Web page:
Project: Research project

Project Details


The overall objective of this research is to identify functional
roles for developmentally regulated carbohydrate structures that are
unique to mammalian cells. The long term experimental strategy has been
to isolate Chinese hamster ovary (CHO) cell mutants with altered
glycosylation patterns, and to use the mutants in both functional studies
and to clone genes encoding glycosyltransferases by complementation. with
the ultimate aim of exploring the consequences of manipulating
glycosylation gene expression in the mouse. We have recently cloned two
glycosyltransferase genes[N-acetylglucosaminyltransferase I (GlcNAc-T1)
and an alpha(1,3)fucosyltransferase (alpha(l.3)Fuc-T)] by transfection of
human genomic DNA into CHO cells and gene rescue in lambda vectors. Thus
we are now in a position to pursue a molecular genetic approach to
identify functions for mammalian carbohydrates.
Our future studies will focus on four glycosyltransferases required
for the synthesis of developmentally regulated carbohydrates: GlcNAc-Tl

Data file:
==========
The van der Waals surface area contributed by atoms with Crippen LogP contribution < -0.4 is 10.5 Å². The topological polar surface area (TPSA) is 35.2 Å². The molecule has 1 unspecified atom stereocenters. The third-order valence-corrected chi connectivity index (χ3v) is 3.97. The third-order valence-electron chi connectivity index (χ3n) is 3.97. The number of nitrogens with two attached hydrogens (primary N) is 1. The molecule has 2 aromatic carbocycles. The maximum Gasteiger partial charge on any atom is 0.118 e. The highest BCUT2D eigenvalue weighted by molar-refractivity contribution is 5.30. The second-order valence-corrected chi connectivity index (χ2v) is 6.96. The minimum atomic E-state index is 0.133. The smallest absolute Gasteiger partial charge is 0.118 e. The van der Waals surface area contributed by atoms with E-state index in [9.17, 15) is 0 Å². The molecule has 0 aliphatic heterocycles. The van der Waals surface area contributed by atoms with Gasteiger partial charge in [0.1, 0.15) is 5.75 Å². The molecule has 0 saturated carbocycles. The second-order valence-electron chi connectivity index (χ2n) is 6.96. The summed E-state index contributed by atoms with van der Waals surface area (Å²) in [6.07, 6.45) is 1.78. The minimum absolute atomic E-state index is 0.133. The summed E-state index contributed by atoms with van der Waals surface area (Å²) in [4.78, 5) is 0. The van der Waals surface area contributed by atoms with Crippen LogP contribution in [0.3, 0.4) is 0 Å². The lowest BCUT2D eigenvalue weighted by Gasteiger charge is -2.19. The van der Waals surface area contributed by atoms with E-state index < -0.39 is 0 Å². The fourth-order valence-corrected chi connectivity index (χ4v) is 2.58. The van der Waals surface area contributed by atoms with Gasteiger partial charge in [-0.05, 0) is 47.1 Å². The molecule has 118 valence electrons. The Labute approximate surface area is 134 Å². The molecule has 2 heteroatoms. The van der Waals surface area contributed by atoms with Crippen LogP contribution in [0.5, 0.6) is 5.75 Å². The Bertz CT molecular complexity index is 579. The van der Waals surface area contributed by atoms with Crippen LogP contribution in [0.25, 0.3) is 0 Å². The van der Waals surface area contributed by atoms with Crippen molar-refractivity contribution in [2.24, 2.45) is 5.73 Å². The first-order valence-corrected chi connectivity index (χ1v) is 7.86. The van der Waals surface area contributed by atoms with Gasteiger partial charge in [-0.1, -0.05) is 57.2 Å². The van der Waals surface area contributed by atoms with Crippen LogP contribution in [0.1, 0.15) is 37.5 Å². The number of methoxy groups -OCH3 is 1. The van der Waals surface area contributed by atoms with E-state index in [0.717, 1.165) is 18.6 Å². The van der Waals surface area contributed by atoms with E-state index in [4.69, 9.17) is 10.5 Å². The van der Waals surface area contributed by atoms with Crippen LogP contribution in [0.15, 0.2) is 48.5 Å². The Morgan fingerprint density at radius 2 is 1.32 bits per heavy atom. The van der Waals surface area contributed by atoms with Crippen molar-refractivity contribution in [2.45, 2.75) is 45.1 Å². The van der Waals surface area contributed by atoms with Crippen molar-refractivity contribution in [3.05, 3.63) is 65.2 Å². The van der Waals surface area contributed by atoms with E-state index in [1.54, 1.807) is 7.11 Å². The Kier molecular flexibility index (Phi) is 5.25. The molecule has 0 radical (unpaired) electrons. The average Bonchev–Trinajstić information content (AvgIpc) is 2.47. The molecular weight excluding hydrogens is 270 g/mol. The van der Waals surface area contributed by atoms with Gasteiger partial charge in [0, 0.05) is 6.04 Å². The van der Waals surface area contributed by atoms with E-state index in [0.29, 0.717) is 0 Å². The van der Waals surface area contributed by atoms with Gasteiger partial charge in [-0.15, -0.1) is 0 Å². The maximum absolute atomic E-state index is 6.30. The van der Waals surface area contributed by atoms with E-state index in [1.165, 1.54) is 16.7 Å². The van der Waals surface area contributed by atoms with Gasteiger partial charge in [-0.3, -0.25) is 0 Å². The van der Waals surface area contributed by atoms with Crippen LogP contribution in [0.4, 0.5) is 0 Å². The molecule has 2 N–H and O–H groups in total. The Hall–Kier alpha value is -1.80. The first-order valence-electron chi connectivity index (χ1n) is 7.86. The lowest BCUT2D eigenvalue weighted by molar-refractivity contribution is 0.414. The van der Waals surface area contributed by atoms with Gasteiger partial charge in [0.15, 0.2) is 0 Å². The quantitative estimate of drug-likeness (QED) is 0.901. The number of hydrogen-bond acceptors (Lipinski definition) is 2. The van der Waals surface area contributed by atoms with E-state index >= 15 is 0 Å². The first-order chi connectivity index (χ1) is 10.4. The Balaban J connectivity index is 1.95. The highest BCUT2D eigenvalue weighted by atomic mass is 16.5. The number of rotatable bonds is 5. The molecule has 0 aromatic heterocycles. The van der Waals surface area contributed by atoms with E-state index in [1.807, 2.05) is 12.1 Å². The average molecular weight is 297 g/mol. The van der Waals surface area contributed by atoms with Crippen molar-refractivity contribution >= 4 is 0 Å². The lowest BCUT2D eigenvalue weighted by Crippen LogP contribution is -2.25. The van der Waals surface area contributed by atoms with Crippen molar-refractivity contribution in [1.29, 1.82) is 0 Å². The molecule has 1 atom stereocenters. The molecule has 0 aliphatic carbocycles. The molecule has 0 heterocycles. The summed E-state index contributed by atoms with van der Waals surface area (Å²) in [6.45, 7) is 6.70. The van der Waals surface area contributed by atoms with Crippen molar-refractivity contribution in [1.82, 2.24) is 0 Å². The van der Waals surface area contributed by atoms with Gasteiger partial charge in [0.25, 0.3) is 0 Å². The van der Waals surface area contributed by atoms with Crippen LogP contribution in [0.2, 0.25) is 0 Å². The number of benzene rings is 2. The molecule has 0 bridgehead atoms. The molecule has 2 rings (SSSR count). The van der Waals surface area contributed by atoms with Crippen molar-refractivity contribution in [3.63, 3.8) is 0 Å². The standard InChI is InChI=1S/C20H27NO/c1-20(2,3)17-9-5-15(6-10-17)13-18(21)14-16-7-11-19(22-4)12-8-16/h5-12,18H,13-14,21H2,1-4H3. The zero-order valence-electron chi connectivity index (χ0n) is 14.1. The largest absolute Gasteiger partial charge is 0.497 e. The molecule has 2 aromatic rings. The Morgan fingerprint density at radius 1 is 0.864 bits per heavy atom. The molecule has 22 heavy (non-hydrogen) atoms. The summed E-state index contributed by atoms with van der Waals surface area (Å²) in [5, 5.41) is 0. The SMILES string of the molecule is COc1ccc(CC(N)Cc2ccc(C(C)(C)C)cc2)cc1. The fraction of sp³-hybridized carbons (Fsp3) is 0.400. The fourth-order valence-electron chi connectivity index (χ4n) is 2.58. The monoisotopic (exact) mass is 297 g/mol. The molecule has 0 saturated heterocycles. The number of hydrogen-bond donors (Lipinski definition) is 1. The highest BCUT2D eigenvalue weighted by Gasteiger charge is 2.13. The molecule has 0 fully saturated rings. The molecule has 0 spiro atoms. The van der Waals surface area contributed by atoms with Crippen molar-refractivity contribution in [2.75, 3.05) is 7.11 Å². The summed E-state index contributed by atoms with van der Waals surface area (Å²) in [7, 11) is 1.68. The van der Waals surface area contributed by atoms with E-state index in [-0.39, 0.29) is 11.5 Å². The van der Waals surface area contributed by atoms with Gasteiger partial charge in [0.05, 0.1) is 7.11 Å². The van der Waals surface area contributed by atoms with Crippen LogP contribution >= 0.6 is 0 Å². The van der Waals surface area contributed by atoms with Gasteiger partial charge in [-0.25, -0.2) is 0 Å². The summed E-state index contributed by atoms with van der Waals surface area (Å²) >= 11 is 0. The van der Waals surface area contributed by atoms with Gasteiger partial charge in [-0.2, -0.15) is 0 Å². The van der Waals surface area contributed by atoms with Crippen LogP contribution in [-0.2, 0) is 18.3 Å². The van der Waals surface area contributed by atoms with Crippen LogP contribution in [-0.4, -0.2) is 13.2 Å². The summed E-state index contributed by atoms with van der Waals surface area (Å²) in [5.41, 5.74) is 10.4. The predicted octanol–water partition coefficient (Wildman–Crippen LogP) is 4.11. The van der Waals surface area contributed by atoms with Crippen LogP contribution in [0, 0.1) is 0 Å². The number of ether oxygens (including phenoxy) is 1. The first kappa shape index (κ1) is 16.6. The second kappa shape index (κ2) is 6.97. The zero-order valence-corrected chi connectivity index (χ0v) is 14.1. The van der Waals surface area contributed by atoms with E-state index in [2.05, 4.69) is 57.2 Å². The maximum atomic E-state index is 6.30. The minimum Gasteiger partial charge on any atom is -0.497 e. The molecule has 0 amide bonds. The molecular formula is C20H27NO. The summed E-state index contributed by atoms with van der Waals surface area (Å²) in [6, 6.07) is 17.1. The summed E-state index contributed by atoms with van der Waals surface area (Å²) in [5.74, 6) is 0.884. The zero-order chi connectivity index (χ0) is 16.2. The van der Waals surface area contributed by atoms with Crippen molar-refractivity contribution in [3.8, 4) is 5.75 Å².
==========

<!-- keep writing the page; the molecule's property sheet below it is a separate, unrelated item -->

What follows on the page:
whose activity is essential for the production of all developmentally
regulated, N-linked carbohydrates; GlcNAc-TIII which synthesizes the
bisecting GlcNAc residue in N-linked carbohydrates; and alpha(1,3)Fuc-Tl
and alpha(l.3)Fuc-T2, two distinct enzymes which synthesize fucosylated
lactosamine units on different glycoconjugates. The structures made by
the latter three enzymes are developmentally regulated in vivo and
expression of each is characteristic of the dominant CHO glycosylation
mutants LEC10 (GlcNAc-TIII), LEC11(alpha(l.3)Fuc-T1) and
LEC12(alpha(l.3)Fuc-T2) respectively.
The SPECIFIC AIMS of this proposal are:
1)To isolate cDNAs for the CHO transferases GlcNAc-TIII,
alpha(l.3)Fuc-Tl and alpha(l.3)Fuc-T2 by cDNA expression cloning and to
use the cDNAs to investigate the molecular genetic basis of the dominant
CHO mutations LEC10, LEC11 and LEC12.
2)To use the cDNAs to generate specific probes for isolating the
corresponding mouse glycosyltransferase genes in order to study their
expression in the tissues of embryonic land adult mice.
3)To develop chimeric and transgenic mouse experimental systems to
abrogate(GlcNAc-T1) or alter (alpha(1,3)Fuc-T) the expression of specific
glycosyltransferases in vivo.
Effective start/end date5/28/922/29/00


  • National Cancer Institute


  • Genetics
  • Molecular Biology


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